Although the connection to the last revolution is strong and Industry 4.0 involves a combination of existing technologies, concluding a revolution isn’t underway may be a bit shortsighted. Innovation often occurs when existing technologies are combined in a new way and it often takes a combination of events to create the right conditions for a revolution. I believe that’s what’s happening now. A number of technologies are converging to create conditions ripe for the next industrial revolution. Revolutions cause dramatic change. Business as usual is often not possible following a revolution. Most business analysts today insist companies organized around Industrial Age principles (e.g., siloed departments and databases) need to transform into Digital Age enterprises to survive. Transformation is defined as a thorough or dramatic change in form or appearance. That sounds pretty revolutionary to me. Whether you believe Industry 4.0 is evolutionary or revolutionary, change is coming.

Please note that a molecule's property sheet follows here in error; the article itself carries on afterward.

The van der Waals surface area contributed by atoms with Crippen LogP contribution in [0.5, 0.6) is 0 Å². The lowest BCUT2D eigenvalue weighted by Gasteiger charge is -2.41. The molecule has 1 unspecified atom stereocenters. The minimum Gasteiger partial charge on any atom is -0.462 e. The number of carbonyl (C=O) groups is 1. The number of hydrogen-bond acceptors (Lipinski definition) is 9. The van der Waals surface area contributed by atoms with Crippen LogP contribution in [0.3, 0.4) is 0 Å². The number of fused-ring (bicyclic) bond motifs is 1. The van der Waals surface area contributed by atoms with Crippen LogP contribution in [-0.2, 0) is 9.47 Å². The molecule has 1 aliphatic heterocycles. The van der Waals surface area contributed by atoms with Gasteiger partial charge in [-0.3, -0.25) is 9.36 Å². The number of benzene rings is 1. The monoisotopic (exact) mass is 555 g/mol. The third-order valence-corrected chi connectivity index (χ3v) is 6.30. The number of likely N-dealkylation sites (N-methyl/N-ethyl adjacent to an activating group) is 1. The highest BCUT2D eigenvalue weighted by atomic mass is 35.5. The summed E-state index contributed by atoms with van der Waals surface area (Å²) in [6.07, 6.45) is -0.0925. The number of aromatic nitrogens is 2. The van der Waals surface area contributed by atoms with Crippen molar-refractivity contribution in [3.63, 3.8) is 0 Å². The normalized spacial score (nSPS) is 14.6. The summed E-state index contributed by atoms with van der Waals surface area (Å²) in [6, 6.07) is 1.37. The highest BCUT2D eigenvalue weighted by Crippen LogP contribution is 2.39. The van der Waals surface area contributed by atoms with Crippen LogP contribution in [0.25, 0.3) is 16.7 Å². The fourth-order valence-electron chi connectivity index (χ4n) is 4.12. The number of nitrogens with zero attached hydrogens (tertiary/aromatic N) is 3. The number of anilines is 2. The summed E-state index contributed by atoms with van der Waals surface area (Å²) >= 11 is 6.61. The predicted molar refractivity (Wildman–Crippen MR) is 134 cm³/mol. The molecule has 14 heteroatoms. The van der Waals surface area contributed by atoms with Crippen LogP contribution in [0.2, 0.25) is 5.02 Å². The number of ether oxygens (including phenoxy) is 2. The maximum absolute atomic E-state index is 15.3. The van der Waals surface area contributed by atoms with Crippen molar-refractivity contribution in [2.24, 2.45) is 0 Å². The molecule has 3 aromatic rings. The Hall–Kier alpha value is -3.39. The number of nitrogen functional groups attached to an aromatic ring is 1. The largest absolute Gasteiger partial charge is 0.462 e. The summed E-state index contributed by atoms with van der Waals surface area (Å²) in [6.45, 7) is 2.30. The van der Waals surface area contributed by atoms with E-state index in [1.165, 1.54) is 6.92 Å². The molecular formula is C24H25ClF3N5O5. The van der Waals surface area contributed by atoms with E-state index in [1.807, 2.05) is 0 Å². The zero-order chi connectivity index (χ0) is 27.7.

AI and Industry 4.0

Artificial intelligence (mostly in the form of machine learning or cognitive computing) is probably the most-mentioned technology associated with Industry 4.0. Although Farkash traces AI back to the 1960s, the technology emerged from a period of stagnation (thanks to big data) to blossom into a vibrant and growing economic powerhouse. Rob Thomas, General Manager of IBM Data and AI, believes AI is creating a revolution of its own as well as powering Industry 4.0. He writes, “The major drivers of this revolution are the same ones that helped propel the original Industrial Revolution: language, automation and trust. Forged in factories of the mid-18th century, all three forces are playing a unique role in tempering AI for widespread use today.”[5] One of the challenges businesses are facing during the novel coronavirus pandemic is keeping a long-term vision. Muth insists long-term visions in mind remains critical. He explains, “Most manufacturers have started some sort of digital transformation initiative to achieve their vision of the factory of the future. Some are at the beginning of this journey and some are well underway. Where to begin and what to focus on depends largely on your overall business goals and current state of digitization. Having a long-term vision is just as important as is understanding where your organization currently stands.”